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GRJH, Inc. v. McCarthy


January 30, 2008


The opinion of the court was delivered by: Hon. Norman A. Mordue, Chief U.S. District Judge

Bkr. No. 05-12844



GRJH, Inc. ("GRJH"), a creditor in Bankruptcy Case No. 05-12844 (CHAS, Inc., debtor) appeals from an order of Hon. Robert E. Littlefield, Jr., United States Bankruptcy Judge, dated February 5, 2007, denying its motion to vacate a prior order signed by Judge Littlefield on October 20, 2006. GRJH seeks vacatur of the October 20, 2006 order on the ground of mistake of fact or inadvertence, see Fed. R. Bankr. P. 9024, Fed. R. Civ. P. 60(b)(1), or misrepresentation by an adverse party. See Fed. R. Bankr. P. 9024, Fed. R. Civ. P. 60(b)(3). For the reasons that follow, Judge Littlefield's February 5, 2007 order is affirmed and the appeal dismissed.



The undisputed facts are as follows. GRJH leased to CHAS, Inc., the debtor in the underlying Chapter 7 bankruptcy proceeding, premises known as 1529 Crescent Road, Clifton Park, New York ("premises"). On April 1, 2005, the debtor defaulted by failing to make the $5,500 rental payment for the month of April 2005. GRJH terminated the lease and accelerated the entire unpaid rent due in the sum of $365,475. GRJH also retained the debtor's security deposit in the amount of $15,000. On April 23, 2005, the debtor abandoned the premises and GRJH took peaceable possession of the premises and re-leased them. The debtor filed its Chapter 7 petition on April 25, 2005. On April 29, 2005, GRJH advised William M. McCarthy, Esq., the trustee, that it had terminated the lease, accelerated the amount due, and taken possession. GRJH filed a proof of claim against the bankruptcy estate totaling $365,475.

On August 8, 2006, the trustee filed a motion to disallow, reduce, and/or expunge GRJH's claim and allow only an unsecured claim of $5,500. Paragraph 4 of the application states:

That the Trustee objects to the [claim for $365,475] ... for it represents the total rent due under the full term of a lease. Said lease was terminated pre-petition and the lessor/claimant took immediate possession of the premises mitigating and canceling any future lease payments and eliminating any claim pursuant to 11 USC § 365.

On September 8, 2006, GRJH filed the affidavit of its counsel, Matthew J. Sgambettera, Esq., in opposition to the motion, stating in part:

6. In addition, pursuant to Paragraph 30 of the Contractor Agreement, the Debtor deposited $15,000.00 with GRJH representing security for the performance of the Debtor under the terms of the Contractor Agreement. ***

9. The Debtor also agreed that pursuant to Paragraph 1 of the Contractor Agreement, the Debtor agreed to pay the monthly rental payment of $5,500.00 in advance on the first day of each month of the Contractor Agreement.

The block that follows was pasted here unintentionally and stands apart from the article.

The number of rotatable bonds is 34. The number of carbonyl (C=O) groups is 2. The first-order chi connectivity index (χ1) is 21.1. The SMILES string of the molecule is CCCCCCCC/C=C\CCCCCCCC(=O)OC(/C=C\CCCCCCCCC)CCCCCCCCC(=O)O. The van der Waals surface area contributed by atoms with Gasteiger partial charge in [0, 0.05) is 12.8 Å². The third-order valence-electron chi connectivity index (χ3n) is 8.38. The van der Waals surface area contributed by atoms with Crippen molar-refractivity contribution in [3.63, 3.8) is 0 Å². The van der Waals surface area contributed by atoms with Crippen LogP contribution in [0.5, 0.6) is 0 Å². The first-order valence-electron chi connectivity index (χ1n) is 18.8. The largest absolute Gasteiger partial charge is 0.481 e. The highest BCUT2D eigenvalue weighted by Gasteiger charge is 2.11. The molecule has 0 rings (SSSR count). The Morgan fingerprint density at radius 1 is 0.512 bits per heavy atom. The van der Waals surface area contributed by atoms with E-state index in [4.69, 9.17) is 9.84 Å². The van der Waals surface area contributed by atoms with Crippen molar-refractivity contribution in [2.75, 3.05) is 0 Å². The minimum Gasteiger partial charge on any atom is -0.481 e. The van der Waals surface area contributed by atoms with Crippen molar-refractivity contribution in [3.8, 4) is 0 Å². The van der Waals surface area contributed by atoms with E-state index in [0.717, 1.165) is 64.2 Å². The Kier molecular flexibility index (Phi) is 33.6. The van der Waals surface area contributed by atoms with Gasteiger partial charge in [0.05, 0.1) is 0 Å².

10. Finally, pursuant to Paragraph 33 of the Lease Agreement, the Debtor agreed that if the Debtor failed to pay any rent under the Lease Agreement,

GRJH could accelerate the entire unpaid rent for the balance of the lease.

11. On April 1, 2005, the Debtor failed to make timely rent payment of $5,500.00 to GRJH under the Contractor Agreement.

12. As a result of the Debtors financial default under the terms of the Lease Agreement, GRJH accelerated the full balance due and owing under the terms of the Lease Agreement in the total amount of $365,475.00.

13. On April 23, 2005, the Debtor abandoned the [premises] and GRJH took peaceable possession of the [premises]. ***

15. On April 29, 2005, GRJH notified the Chapter 7 Trustee that it had taken possession of the [premises] prior to the filing of bankruptcy and terminated the Contractor Agreement.

16. Further, GRJH notified the Chapter 7 Trustee that it had accelerated the full amount due under the Contractor Agreement because the Debtor failed to pay the rent for April.


20. [D]espite the Trustee's application [to disallow, reduce or expunge GRJH's claim for $365,475], GRJH's claim is based [on] its valid exercise of an acceleration provision of the terms of the Lease Agreement for the Debtors pre-petition defaults under the Lease Agreement and abandonment of the premises.

The September 13, 2006 Return Date

On September 13, 2006, the return date of the trustee's motion, both parties appeared.*fn1 GRJH did not dispute the trustee's assertion that the property had been continuously occupied and operated after the debtor's default and that only one month's rental was unpaid, i.e., the $5,500 April 2005 payment. The trustee argued that GRJH had mitigated its damages by re-letting the premises and was entitled to only $5,500. He stated:

It's our belief that ... [GRJH] suffered no damages. It had advised me that two days after the filing of the petition he took possession of the premises and continued to operate it. Although I do believe that they're entitled to one month's rent, $5,500 as an unsecured claim.